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Interesting article that dates back to 1765, France. It is the tale of the Beast of Gevaudan. An aggressive creature that terrorized the country side for nine months and was allegedly responsible for the deaths of 63 men, women and children. The description of the creature calls to mind images of the dogman or werewolf, but what I found interesting was an eyewitness saying it had the head of a man. Could it be an aggressive primate?? Or is it the legendary "Dogman"??
See article below.
THE CONSTITUTION: ATLANTA, GA
SUNDAY. JUNE 22, 1890-
A TERROR. A Strange Wild Animal That Killed Sixty Three Persons Within Nine Months-
From The St. Louie Republic. In March,1764, a frightful creature, which Pierre Despire says was a mixture of man, bear and wild boar, made its appearance near Gevaudan, in France. During the summer several provinces were terrorired by the awful deeds of the uncanny creature, which, notwithstanding its many depredations, managed to keep out of sight until about the middle of the December following, when a peasant woman claimed to have met a monstrosity of the most frightful kind, having the body of an alligator, the tail of a lion, the claws of a wolf and the horrid, mocking laugh of a famishing hyena.
According to this woman's story the beast had the head of a man with the skin so tightly drawn over it as to give it the appearance of a death head, the eyes being so deeply sunk in their sockets as to be invisible, although the creature stood directly in front of her. The woman told her story in the village but was disbelieved until the following morning, when it was ascertained that two little girls and a boy, who had gone to a pasture with some goats, were missing. In the afternoon of the following day the head of the boy was found in a ravine. No other trace of their whereabouts was ever discovered.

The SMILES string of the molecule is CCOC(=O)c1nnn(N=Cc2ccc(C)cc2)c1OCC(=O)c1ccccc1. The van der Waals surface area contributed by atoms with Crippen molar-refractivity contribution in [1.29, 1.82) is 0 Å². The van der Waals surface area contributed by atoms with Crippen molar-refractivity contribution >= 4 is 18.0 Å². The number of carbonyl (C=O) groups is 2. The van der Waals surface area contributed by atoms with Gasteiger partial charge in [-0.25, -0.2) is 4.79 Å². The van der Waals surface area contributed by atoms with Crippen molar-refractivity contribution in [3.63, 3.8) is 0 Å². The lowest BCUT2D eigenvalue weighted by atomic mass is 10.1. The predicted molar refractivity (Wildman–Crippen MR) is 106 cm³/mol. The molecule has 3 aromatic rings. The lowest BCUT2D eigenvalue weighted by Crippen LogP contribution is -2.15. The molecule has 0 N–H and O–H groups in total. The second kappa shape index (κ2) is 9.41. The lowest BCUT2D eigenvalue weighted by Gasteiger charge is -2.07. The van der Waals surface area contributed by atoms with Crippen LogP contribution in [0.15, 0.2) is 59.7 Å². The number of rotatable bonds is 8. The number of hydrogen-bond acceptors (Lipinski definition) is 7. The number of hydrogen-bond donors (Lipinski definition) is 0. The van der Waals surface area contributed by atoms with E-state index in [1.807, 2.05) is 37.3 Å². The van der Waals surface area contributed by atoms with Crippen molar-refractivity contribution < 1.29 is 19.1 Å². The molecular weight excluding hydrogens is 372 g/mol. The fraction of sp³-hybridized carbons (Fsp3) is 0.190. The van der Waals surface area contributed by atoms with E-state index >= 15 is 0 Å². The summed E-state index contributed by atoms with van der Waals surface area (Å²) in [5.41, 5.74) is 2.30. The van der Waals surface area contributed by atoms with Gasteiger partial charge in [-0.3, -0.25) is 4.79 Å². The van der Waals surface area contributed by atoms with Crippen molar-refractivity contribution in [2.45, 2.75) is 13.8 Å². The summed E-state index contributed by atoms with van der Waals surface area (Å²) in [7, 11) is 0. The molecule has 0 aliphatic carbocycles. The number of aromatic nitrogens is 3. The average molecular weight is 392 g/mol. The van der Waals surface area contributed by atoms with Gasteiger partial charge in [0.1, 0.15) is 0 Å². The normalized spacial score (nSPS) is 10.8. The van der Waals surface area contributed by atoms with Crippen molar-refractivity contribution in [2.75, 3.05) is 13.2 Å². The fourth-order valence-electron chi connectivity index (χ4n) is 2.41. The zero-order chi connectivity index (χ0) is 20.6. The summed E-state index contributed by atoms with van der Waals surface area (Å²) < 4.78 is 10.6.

The people were now completely panic-stricken; they would search for the creature only in squads of twelve or more, fearing to separate lest the brute would devour them. The legislature of Languedoc offered 3,000 livres for the animal's head, actually sending out a detachment of mounted soldiers in search of it. In January, 1765, only about three weeks after the boy and the little girls were killed by the thing, it attacked. some children who were herding sheep in the mountains, but all escaped, perhaps by the brute taking a feast of mutton instead.
The day but one following it appeared again, this time carrying off one of the children. It was next heard of in the vicinity of Mezel, where it carried off one woman and several children, besides as an old account says, "taking the head clean off of a man." The Gazette de France published a full account of these ravages in February,17651, and the, king offered 6,000 livres to the person or persons that would capture it. Captain Duhamel, of the dragoons, organized a general hunt, dressed his men as women, and had them attended by children. The hunt was a failure, and the desolater kept up his ravages during the spring and summer of 1765, until September 20th of that year, when it was killed by Sieur Reinhardt.
No one was allowed to see the creature except the mounted guards under the duke of Orleans. It is believed even to this day that it was a creature unknown and unheard of, notwithstanding two reports, one of which said it was a black lion, the other that it was a Russian wolf, neither of which seem likely when it is known that it killed and carried off no less than sixtythree men, women and children, from December, 1764 to September, 1765.